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Sri Lanka: where creativity calls


Sri Lanka: where creativity calls

A trip to Sri Lanka’s golden south inspires far beyond its beaches

Hannah Dace

BY Hannah Dace8 July 2024

An elephant noses (trunks?) the entrance of the bar where I stand, glass of merlot in hand, mouth agape. We’re in Yala National Park, so seeing a pachyderm isn’t overly surprising. Yet there’s something entirely staggering about the elephant coming to us, plodding its way through the grounds to trumpet hello to the guests still enjoying a long lunch.

It’s not the first time my adrenalin has spiked during this trip. We’re at the tail end of a 10-night journey along Sri Lanka’s south coast, hitting each of Resplendent Ceylon and Reverie hotel groups’ stays on the way. There’s been surfing, trekking, tea-picking, cocktail classes and cooking courses, plus kayaking through a crocodile-inhabited lagoon (something we were mercifully only made aware of when back on dry land).

As a photographer and writer, I spend much of my time being creative – but it’s taken on a whole new meaning this trip. Typing and editing has become secondary, and being in the moment paramount. I’ve used my mind and body in a new way, every day, leading to that satisfying, holiday-specific, end-of-day exhaustion.

Ceylon Tea Trails

For tea tours and trekking

I revel in the cleanest, deepest inhale I’ve taken in months. The sky is dark but the air is humid, the welcome is warm and the wine is chilled. We’ve arrived at the Bogawantalawa Valley.

The next morning, we wake to birdsong. That’s not a writer’s cliché: our four-poster bed is steps from a nature-packed private garden. Our bungalow at Ceylon Tea Trails is on a working tea plantation, so after breakfast we head down to the tea factory. Our tour – included in all guest stays – is led by Keith, who takes us through the intricacies of tea making from start to finish; and we get hands-on with buds and leaves at different stages of their journey, before taste-testing each variety. Afterwards, we hang back with Keith – he’s guiding our next activity too: a nature walk through the plantation.

Having hiked much of the estate, we break for lunch – a traditional tea-pickers tiffin box set-up in a shaded hut at the top of the mountain. It’s here that I pick up my film camera and take a few minutes to roam slowly by myself, soundtracked by the distant, cheerful chatter of Keith as he expertly pours our Lion lagers.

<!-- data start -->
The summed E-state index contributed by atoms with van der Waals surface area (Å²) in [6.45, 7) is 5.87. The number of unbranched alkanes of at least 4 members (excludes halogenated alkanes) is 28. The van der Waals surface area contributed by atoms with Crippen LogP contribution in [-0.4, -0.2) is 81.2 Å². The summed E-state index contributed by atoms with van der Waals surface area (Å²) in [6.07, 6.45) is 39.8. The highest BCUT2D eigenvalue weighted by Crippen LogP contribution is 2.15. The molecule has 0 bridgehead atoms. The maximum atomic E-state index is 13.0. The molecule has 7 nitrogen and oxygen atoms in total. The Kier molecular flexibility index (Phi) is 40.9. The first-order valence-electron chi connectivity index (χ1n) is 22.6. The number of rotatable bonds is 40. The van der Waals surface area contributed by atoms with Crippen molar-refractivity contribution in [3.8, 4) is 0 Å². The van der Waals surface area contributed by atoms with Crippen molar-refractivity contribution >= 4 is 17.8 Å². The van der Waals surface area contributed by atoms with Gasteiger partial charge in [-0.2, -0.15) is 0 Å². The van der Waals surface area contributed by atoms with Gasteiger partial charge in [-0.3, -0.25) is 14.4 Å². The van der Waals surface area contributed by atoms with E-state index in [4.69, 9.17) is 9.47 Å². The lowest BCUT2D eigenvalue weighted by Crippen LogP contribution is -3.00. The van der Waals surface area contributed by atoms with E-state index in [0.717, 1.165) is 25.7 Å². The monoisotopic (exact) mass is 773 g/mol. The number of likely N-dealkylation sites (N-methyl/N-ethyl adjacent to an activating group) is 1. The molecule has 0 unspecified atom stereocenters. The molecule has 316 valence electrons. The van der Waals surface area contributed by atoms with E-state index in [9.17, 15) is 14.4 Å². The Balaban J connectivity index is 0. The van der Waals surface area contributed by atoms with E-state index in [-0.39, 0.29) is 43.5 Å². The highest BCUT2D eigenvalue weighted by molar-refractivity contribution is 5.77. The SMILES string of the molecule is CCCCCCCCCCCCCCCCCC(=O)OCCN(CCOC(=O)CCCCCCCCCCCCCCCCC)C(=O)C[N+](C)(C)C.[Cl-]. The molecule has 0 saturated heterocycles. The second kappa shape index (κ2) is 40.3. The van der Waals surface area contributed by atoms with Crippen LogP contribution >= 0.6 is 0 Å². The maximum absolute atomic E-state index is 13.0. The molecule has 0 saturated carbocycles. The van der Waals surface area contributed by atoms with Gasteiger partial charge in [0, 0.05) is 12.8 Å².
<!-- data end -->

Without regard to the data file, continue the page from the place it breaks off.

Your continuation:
Over the course of our stay, we watch sunrise in our robes and slippers, take afternoon tea under the softening sun, find time to read and write in cosy corners, and play Scrabble as dusk sets in. It’s the pace change at Ceylon Tea Trails that kick-starts my creativity.

Ahu Bay

For cooking classes and golden shores

In the time it takes me to finish my margarita, the sky has turned from golden yellow to warm orange then rich red, reaching a crescendo at parma-violet purple. If there are two things imprinted in my memory from Ahu Bay, it’s the sunsets and the food.

We’re on a quiet stretch of coast, flanked by two curving golden beaches. Rooms are dotted along tree-lined paths and have balconies or terraces facing the ocean, but we spend our time almost exclusively in the low-slung main building, which houses (albeit without any walls or doors) the sun-drenched restaurant, bar and pool. Here you can order cocktails, fruit plates or seafood platters throughout the day, or partake in a cooking course, as we opted to do.

A rainbow array of spices, herbs, cloves and cinnamon sticks are laid out for us: dashes, splashes and pinches are suggested by the chef. We get creative with our combinations and presentation – cooking isn’t something I often give time to at home, but perhaps it should be. I feel at ease as I chop, grind and baste. I feel even more at ease an hour later, when we tuck into our well-earned lunch.

Cape Weligama

For crafts and cocktail artistry